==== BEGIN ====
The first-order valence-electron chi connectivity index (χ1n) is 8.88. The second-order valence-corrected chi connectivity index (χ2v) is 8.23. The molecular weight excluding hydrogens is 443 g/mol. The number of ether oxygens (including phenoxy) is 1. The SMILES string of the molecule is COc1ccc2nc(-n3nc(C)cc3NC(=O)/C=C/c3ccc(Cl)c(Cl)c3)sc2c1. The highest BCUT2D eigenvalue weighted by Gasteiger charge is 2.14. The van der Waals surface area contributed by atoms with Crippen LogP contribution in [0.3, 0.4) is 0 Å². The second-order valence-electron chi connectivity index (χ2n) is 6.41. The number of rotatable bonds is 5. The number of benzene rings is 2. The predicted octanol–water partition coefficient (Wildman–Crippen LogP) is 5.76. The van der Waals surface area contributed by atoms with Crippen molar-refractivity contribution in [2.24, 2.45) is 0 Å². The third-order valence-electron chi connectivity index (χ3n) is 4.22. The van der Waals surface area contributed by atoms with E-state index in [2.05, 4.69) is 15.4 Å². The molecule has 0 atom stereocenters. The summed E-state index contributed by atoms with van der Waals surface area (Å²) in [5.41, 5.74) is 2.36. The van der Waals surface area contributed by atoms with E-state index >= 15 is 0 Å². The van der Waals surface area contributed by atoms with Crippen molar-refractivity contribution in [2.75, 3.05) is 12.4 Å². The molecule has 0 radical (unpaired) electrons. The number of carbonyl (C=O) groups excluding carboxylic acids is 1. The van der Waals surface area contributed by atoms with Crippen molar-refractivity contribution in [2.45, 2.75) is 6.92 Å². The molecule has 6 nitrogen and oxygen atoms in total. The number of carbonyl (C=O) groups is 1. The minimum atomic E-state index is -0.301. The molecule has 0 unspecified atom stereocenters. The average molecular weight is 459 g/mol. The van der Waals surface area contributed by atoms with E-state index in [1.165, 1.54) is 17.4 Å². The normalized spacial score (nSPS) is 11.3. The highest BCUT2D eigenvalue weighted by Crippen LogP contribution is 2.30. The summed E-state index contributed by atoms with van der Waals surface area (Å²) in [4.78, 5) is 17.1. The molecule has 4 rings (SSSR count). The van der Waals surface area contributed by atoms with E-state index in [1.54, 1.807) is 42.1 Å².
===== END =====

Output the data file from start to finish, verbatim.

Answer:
The first-order valence-electron chi connectivity index (χ1n) is 8.88. The second-order valence-corrected chi connectivity index (χ2v) is 8.23. The molecular weight excluding hydrogens is 443 g/mol. The number of ether oxygens (including phenoxy) is 1. The SMILES string of the molecule is COc1ccc2nc(-n3nc(C)cc3NC(=O)/C=C/c3ccc(Cl)c(Cl)c3)sc2c1. The highest BCUT2D eigenvalue weighted by Gasteiger charge is 2.14. The van der Waals surface area contributed by atoms with Crippen LogP contribution in [0.3, 0.4) is 0 Å². The second-order valence-electron chi connectivity index (χ2n) is 6.41. The number of rotatable bonds is 5. The number of benzene rings is 2. The predicted octanol–water partition coefficient (Wildman–Crippen LogP) is 5.76. The van der Waals surface area contributed by atoms with Crippen molar-refractivity contribution in [2.24, 2.45) is 0 Å². The third-order valence-electron chi connectivity index (χ3n) is 4.22. The van der Waals surface area contributed by atoms with E-state index in [2.05, 4.69) is 15.4 Å². The molecule has 0 atom stereocenters. The summed E-state index contributed by atoms with van der Waals surface area (Å²) in [5.41, 5.74) is 2.36. The van der Waals surface area contributed by atoms with E-state index >= 15 is 0 Å². The van der Waals surface area contributed by atoms with Crippen molar-refractivity contribution in [2.75, 3.05) is 12.4 Å². The molecule has 0 radical (unpaired) electrons. The number of carbonyl (C=O) groups excluding carboxylic acids is 1. The van der Waals surface area contributed by atoms with Crippen molar-refractivity contribution in [2.45, 2.75) is 6.92 Å². The molecule has 6 nitrogen and oxygen atoms in total. The number of carbonyl (C=O) groups is 1. The minimum atomic E-state index is -0.301. The molecule has 0 unspecified atom stereocenters. The average molecular weight is 459 g/mol. The van der Waals surface area contributed by atoms with E-state index in [1.165, 1.54) is 17.4 Å². The normalized spacial score (nSPS) is 11.3. The highest BCUT2D eigenvalue weighted by Crippen LogP contribution is 2.30. The summed E-state index contributed by atoms with van der Waals surface area (Å²) in [4.78, 5) is 17.1. The molecule has 4 rings (SSSR count). The van der Waals surface area contributed by atoms with E-state index in [1.54, 1.807) is 42.1 Å².